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PostPosted: Wed Dec 26, 2012 10:54 pm 
Old School Grand Master
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Joined: Fri Oct 14, 2011 8:41 pm
Posts: 8134
Location: Cumbria
I was comparing Campag to the Huret etc that came with the Raleigh 10 speeds I had to set up. First thing to do with them was to take a metal bar and straighten the steel double chainwheels.......if they were too wayward we would claim on the 5-star dealer warranty LOL

I have had a look at a first gen Shimano mech from the mid 70's and at the front it's 12mm, in the middle it's 10 mm and at the back 15mm. The spacer is 10mm wide.

Torqueless is dead right in that a short wheelbase accentuates the chain angle :( BITD if that was a problem we would expand the front mech cage with a pair of pliers.........slot the pliers in narrow side into the cage itself and twist the cage open. Dirty trick but not a lot else to do :( No point in putting a larger spacer in as the usual rings were 52/42 so in the small ring the chain was not that near to the spacer...

Endless fiddling while riding is the order of the day :)

Even that didn't work if you were a big lad as the bottom bracket swayed from side to side knocking the mech into the chainline...........happy days :D


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PostPosted: Thu Dec 27, 2012 1:30 pm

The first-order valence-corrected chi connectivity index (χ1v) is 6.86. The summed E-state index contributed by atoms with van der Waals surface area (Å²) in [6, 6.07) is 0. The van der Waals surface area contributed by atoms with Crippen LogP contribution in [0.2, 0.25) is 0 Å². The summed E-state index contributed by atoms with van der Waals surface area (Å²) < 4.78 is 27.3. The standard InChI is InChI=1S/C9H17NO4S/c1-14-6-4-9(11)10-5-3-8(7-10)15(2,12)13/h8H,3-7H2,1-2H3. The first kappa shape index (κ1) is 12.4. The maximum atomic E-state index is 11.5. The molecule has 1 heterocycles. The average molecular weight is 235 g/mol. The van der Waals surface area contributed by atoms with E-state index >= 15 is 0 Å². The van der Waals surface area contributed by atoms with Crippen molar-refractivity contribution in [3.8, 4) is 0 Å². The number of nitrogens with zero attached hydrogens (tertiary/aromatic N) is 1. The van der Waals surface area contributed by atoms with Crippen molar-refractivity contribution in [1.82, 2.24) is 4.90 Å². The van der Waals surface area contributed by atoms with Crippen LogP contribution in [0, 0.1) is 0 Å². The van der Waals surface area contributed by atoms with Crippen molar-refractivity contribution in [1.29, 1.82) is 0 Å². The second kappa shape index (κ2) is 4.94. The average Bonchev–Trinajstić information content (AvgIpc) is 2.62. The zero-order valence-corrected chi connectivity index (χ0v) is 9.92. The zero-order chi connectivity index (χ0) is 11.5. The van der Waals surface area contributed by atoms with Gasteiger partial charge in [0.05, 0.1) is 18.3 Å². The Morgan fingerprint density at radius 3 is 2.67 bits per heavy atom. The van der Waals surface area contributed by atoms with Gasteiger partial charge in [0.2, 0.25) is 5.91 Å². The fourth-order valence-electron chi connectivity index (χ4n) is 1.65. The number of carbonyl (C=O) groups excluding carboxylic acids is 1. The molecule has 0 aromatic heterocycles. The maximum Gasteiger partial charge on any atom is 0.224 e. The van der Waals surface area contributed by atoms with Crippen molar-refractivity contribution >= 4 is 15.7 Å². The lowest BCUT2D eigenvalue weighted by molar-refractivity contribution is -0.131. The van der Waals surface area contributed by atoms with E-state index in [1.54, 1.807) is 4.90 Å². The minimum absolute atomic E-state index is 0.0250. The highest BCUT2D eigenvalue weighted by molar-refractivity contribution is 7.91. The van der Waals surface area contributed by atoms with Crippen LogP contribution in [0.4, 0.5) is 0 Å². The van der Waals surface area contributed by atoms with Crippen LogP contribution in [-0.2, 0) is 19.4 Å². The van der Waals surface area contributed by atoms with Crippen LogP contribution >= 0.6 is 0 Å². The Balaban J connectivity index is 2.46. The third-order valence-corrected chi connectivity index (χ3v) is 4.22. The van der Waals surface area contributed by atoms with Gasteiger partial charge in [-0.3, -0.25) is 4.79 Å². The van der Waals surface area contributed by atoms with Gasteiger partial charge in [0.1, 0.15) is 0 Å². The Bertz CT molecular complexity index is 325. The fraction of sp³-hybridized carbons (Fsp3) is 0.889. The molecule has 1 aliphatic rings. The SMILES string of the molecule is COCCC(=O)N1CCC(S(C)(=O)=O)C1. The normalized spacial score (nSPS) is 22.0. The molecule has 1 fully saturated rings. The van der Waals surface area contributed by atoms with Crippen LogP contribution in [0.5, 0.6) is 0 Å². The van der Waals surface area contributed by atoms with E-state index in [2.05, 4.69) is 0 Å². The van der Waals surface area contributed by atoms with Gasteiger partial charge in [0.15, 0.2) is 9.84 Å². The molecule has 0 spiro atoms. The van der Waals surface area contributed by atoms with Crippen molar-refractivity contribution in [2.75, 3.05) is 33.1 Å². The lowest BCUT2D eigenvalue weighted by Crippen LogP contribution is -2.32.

Retro Guru
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Joined: Tue Jul 20, 2010 8:22 am
Posts: 2054
Location: Warks
torqueless wrote:
Early Campag Record were notoriously narrow

Fair enough.. that's before my time! The only reference I have to hand is a mid 80s Nuovo Gransport. Distance between insides of cage plates: Fore.. 10mm. Aft.. (widest part, just before the outer plate bends in to meet the spacer).. 12mm. The spacer itself is about 8mm.

ps i have an old Bertin with friction shift,

Is it the same model of front changer?.. and how long are the chainstays, compared to this bike?

Re Bertin: No it's a Shim arabesque... can't compare chain stay length cos it's at the girlies house...
On this bike ( Mattolini ): the distance from the centre crank to centre rear QR is 422 mm

geometry doesn't look too steep re clearance from wheel to seat tube?

 Post subject:
PostPosted: Thu Dec 27, 2012 2:42 pm 
Retro Guru
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Joined: Mon Sep 24, 2012 9:10 pm
Posts: 665
Both bikes, Bertin and Mattolini, in your photostream seem to have racing geometry, with chainstays in the 16 1/4"-16 1/2" ballpark, (excuse my imperial) so I'd say that that wouldn't be a factor in this case... i.e. It's a constant. So the variable is the width of the cage, which seems to be confirmed by Midlife's measurements..

But.. you know.. I'm measuring an 80s Gransport, Midlife is measuring a 70s Dura-ace? AFAIK you are best placed to compare your respective cages.. However distant your girl's gaff seems to be, chances are you are much closer to it than us!... :)

(Edit, after a bit of thought) Chain width, cage width, chainstay length, seat tube angle... If one bike has narrower chain, wider cage, longer stays, and more upright seat tube, that could combine to make for a lot less 'trimming' being necessary, however insignificant any one of those four factors appears to be, taken in isolation?

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